Man charged with 1990 bombing in Northern Ireland went on the run, court hears

A man who police allege went on the run after a bomb attack in Northern Ireland more than 30 years ago has appeared in court charged with causing the explosion.

Eamonn Christopher O’Boyle, 53, faces two charges in connection with the blast that badly damaged a garage in Randalstown, Co Antrim, in November 1990.

The builder and property developer, who lives in Derrybeg, Gweedore, Co Donegal, was arrested when he arrived on a flight at Belfast International Airport earlier in the week.

O’Boyle was charged by detectives from the Police Service of Northern Ireland’s Legacy Investigation Branch with causing the explosion at French’s garage in New Street, Randalstown, at around 10.45pm on November 25 1990, and possessing explosives with intent to endanger life.

Belfast International Airport
Belfast International Airport (Paul Faith/PA)

He appeared on Saturday morning before District Judge Nigel Broderick by videolink from a police custody suite in Belfast.

O’Boyle spoke briefly at the remand hearing at Antrim Magistrates’ Court, sitting in Ballymena, to confirm he understood the charges against him.

A PSNI detective chief inspector told the court he could connect O’Boyle to the counts.

The officer said security forces stopped the accused at a checkpoint “driving at speed” away from the location of the bomb around 40 minutes before the explosion.

The court heard the passenger in the car was arrested the following day and went on to plead guilty to involvement in the bombing. He was sentenced to 12 years in prison.

The detective told the judge the two men were later observed by Ulster Defence Regiment soldiers at the back of a hotel in nearby Toomebridge 15 minutes after the bomb blast.

He said O’Boyle was seen exchanging clothes with another man.

The officer said when police visited O’Boyle’s home the following day he appeared to have fled.

“Efforts were made to locate Mr O’Boyle at his home address on 26 November,” he told the court.

“He was not present and is believed to have gone on the run from that address at that time.”

The detective said the accused’s Volkswagen was seized on November 26 and forensic tests identified traces of explosives on the front passenger seat and on a polythene sheet in the footwell on the front passenger side.

He said O’Boyle was interviewed under caution by the Garda in the Republic of Ireland in January 1994 but made no comment to questions put to him.

A prosecution lawyer told the court there was “sufficient circumstantial evidence” to support a prima facie case against O’Boyle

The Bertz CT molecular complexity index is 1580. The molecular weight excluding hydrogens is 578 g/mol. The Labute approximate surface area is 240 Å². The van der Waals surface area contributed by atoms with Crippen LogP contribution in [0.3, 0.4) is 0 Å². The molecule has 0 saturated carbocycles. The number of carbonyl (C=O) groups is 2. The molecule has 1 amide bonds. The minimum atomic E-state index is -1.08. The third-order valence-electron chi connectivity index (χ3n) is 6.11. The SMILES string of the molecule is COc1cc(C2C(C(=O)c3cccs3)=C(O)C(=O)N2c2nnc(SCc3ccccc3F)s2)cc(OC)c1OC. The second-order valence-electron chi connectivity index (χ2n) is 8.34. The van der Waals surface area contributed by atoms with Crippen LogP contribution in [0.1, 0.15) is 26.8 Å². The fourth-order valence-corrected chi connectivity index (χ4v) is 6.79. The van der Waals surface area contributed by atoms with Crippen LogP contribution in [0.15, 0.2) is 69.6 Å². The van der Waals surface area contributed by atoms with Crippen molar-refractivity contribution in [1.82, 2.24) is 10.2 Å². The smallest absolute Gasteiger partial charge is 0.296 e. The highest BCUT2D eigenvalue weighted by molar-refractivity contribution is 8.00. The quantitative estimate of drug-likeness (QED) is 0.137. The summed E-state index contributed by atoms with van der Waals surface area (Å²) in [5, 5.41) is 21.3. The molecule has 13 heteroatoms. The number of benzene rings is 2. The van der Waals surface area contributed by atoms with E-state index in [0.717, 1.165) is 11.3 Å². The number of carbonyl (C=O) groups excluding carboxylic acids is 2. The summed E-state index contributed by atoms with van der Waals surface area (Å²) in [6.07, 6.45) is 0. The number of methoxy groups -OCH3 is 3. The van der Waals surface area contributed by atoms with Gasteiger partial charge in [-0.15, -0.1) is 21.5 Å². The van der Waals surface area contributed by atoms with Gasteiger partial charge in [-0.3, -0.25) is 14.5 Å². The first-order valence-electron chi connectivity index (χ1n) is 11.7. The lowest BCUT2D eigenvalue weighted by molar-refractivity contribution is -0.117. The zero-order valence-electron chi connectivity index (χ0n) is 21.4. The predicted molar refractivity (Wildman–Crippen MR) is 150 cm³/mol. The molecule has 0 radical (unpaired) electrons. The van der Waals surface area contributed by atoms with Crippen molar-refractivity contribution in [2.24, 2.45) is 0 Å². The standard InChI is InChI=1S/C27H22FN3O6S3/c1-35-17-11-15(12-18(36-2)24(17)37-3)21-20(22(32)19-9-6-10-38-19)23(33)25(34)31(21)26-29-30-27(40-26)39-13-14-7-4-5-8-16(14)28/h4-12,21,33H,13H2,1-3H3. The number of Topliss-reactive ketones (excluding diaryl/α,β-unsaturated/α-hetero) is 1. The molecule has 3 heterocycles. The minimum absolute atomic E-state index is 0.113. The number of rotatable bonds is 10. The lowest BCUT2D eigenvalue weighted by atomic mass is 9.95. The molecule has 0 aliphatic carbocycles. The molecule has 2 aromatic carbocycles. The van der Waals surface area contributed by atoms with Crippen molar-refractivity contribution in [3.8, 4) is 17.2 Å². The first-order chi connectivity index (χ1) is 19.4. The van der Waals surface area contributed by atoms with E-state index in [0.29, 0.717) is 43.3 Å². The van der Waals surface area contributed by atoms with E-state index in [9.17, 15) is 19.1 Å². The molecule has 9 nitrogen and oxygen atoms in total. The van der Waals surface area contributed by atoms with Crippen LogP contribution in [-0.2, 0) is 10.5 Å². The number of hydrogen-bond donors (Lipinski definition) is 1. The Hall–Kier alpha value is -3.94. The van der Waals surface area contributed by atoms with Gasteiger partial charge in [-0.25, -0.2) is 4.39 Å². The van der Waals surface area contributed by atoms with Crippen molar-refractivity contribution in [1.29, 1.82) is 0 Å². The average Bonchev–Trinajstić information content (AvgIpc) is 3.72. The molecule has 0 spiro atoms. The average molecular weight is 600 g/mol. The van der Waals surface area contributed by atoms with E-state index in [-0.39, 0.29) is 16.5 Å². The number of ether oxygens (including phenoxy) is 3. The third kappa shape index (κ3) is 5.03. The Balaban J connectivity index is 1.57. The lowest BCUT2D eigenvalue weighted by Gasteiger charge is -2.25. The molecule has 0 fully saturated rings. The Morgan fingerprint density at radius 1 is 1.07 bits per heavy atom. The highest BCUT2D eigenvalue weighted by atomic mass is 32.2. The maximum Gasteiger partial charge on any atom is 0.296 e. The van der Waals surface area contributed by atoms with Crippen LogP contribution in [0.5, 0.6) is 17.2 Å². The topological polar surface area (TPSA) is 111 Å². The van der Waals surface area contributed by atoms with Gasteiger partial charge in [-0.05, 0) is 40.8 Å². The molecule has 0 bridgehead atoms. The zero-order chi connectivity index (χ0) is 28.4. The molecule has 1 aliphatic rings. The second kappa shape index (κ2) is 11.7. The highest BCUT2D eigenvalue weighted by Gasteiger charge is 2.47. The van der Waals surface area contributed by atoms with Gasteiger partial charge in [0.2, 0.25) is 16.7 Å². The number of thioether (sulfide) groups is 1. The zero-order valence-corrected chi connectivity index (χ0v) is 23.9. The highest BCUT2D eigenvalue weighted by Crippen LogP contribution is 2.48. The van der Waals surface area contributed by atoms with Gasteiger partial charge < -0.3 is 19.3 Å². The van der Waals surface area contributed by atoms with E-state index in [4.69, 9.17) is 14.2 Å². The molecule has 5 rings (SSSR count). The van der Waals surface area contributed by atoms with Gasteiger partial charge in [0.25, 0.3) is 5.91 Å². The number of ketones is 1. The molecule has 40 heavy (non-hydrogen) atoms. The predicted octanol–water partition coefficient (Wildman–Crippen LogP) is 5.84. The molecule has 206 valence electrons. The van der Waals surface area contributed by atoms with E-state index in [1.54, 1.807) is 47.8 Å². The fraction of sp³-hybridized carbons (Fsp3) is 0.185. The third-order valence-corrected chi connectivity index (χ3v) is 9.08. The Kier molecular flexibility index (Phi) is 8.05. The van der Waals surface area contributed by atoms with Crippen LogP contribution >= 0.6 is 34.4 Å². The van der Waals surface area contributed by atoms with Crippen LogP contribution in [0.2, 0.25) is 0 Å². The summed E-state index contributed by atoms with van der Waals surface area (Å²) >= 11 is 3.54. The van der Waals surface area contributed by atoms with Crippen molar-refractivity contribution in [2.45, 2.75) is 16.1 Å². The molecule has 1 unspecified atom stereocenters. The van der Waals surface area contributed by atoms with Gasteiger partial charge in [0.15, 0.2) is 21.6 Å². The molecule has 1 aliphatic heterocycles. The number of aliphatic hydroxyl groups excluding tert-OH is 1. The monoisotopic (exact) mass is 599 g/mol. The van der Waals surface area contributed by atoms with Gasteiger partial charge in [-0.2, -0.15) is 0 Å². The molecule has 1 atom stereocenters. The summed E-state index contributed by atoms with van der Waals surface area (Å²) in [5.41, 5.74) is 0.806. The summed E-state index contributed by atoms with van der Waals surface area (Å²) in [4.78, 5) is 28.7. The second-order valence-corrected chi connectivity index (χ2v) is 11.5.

“It’s a circumstantial case made up of several strands of which the forensic evidence is one,” he said.

The accused’s solicitor Peter Corrigan, from Belfast-based solicitors’ firm Phoenix Law, challenged the connection with the case, claiming there were several “deficiencies” with the evidence.

He said there was an equal chance that “contamination” had resulted in traces of explosives being detected during the forensic examination of the car.

The solicitor also questioned how the forensic evidence had been stored in the years since it was taken.

“There’s been no care taken in relation to the integrity of the exhibit,” he said.

Mr Corrigan said the quantity of explosive traces found in the car was not known.

“We do not know how many particles there were and equally we don’t know how those particles were deposited,” he said.

The lawyer also said there was no evidence linking the explosive traces to the bomb itself.

He insisted the case should be discontinued.

Judge Broderick noted that prosecutors did not have to prove the case beyond reasonable doubt at this stage of the court proceedings, and only had to establish prima facie evidence to connect the accused to the charges.

He said he was satisfied that sufficient evidence had been presented to connect O’Boyle to the counts.

He granted bail on terms agreed by the defence and prosecution.

O’Boyle was required to provide his own bail of £950 and a further cash surety of £5,000.

He was ordered to surrender all travel documents and must reside at his address in Gweedore while on bail. The judge told him he also has to sign on at Gweedore Garda station twice a week.

The case was listed again for January 24. O’Boyle was excused from attending that hearing.